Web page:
Over time, the level of fatty acids in the blood rises to a point at which specific enzymes in the liver convert some of these fat-derived molecules into ketone bodies. This process is called ketogenesis. The body state when ketogenesis is providing the primary fuel source is called ketosis.
Types of Keto Diets
There are several different versions of ketogenic diets in use today. Each is tailored to a variety of therapeutic, nutritional, athletic, and ethical goals.
The Classical Ketogenic Diet
Way back in 1921, Dr. Russell Wilder applied his knowledge of ketone production during fasting and designed what is now called the classical ketogenic diet. In 1923, the diet was put into clinical practice in the treatment of epilepsy at the Mayo Clinic.
This classical ketogenic diet consisted of a 4:1 ratio of macronutrients, or 4 grams of fat to 1 gram of protein plus carbohydrate. This worked well to calm seizures but was impractical to implement in some cases.
Since then, more moderate ketogenic diets such as the MCT diet, and the 2003 modified Atkins diet have been developed for use in treating epilepsy. These innovations come out of the extensive body of research and clinical experience using the classical ketogenic diet, by modern clinician-researchers such as Dr. Eric Kossoff at Johns Hopkins Hospital.
The Dr. Atkins Ketogenic Diet
A more accessible version of the ketogenic diet went public in 1972, when Dr. Robert Atkins published his book, Dr. Atkins Diet Revolution.
Dr. Atkins wrote the book after experiencing the benefits of carbohydrate restriction himself. The book counsels followers to maintain a carbohydrate intake of less than 20 grams per day for the first two weeks of the diet.
After this first ketogenic phase, dieters can begin adding 5 grams of carbohydrate a week to their daily totals (for example, 25 grams a day the third week) and to repeat this method weekly until their weight loss stops. At this point, they are said to have found their level of “carbohydrate tolerance”.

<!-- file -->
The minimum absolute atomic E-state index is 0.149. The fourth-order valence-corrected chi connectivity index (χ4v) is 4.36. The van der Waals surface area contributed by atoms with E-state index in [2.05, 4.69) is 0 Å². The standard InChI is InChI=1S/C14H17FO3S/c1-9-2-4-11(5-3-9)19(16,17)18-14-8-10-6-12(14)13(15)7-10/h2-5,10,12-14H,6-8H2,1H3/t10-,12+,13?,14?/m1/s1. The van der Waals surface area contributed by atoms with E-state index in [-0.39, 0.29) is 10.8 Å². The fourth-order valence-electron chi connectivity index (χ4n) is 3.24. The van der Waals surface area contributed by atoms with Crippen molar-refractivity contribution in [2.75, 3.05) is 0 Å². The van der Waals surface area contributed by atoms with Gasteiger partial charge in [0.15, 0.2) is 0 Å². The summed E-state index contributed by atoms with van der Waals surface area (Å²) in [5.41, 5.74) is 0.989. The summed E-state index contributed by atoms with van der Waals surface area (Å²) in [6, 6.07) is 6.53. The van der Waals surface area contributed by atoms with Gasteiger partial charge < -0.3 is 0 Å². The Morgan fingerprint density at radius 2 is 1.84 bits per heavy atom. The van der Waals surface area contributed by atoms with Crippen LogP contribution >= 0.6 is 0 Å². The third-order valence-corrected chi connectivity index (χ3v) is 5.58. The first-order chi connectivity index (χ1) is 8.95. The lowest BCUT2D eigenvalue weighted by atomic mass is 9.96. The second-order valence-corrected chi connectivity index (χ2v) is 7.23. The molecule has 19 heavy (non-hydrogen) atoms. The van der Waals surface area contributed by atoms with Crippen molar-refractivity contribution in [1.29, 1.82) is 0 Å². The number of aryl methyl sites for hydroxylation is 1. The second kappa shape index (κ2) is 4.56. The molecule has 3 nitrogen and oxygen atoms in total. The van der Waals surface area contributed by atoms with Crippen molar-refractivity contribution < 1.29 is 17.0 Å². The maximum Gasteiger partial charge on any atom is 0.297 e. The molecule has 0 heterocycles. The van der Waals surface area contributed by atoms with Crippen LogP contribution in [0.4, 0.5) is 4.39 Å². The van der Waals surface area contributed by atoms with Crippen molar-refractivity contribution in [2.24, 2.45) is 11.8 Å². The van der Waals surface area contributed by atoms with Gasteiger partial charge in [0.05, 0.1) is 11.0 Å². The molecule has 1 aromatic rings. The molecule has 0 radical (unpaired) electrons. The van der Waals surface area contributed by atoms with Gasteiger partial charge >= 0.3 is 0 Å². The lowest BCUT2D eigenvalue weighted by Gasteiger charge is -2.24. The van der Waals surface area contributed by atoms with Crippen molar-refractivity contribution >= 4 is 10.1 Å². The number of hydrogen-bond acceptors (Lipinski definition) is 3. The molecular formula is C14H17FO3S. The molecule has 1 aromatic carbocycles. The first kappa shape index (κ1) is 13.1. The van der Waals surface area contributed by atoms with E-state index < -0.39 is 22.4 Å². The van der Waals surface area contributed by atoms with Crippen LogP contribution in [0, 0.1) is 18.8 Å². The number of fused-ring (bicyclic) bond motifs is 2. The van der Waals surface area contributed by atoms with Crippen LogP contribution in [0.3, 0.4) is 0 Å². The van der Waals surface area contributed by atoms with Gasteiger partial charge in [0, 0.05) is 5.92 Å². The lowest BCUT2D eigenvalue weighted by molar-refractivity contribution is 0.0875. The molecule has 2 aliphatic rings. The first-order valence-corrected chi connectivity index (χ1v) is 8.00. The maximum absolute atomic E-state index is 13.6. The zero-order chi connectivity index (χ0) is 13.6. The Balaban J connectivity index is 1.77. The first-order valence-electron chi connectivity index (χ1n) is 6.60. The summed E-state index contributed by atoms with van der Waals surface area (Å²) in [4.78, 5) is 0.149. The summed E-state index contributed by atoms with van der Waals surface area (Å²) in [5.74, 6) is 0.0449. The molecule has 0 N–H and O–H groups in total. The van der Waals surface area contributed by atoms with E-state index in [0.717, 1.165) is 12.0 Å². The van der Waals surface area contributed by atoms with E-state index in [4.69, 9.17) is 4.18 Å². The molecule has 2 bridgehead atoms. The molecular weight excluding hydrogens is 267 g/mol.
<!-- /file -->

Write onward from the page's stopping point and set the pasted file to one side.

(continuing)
Once a person reaches their weight goal, they enter what’s called “phase 3 maintenance.” The diet is now less ketogenic and more low-carb, depending on the person.
The Standard Ketogenic Diet
This macronutrient ratio works for most average-sized people doing average amounts of exercise. However, small women, very large men, and athletes may find that these ratios need to be adjusted to provide the proper amounts of protein to support lean body mass, and fat to stay in ketosis.
Higher Protein Ketogenic Diet
Some physicians familiar with ketogenic diets counsel that for weight loss, a “high-protein” version is better. This version sets the percentage of calories consumed from fat at around 55-60%, increases protein intake to about 35-40% of calories and lowers carb intake to 5%.
In addition, other versions of ketogenic diets have been designed by groups and individuals with various goals. For instance, in the research literature, definitions of keto vary, with some studies calling their version “very-low-carb-ketogenic-diet (VLCKD) or low-carb, high-fat (LCHF).
Athletic Versions: Targeted and Cyclical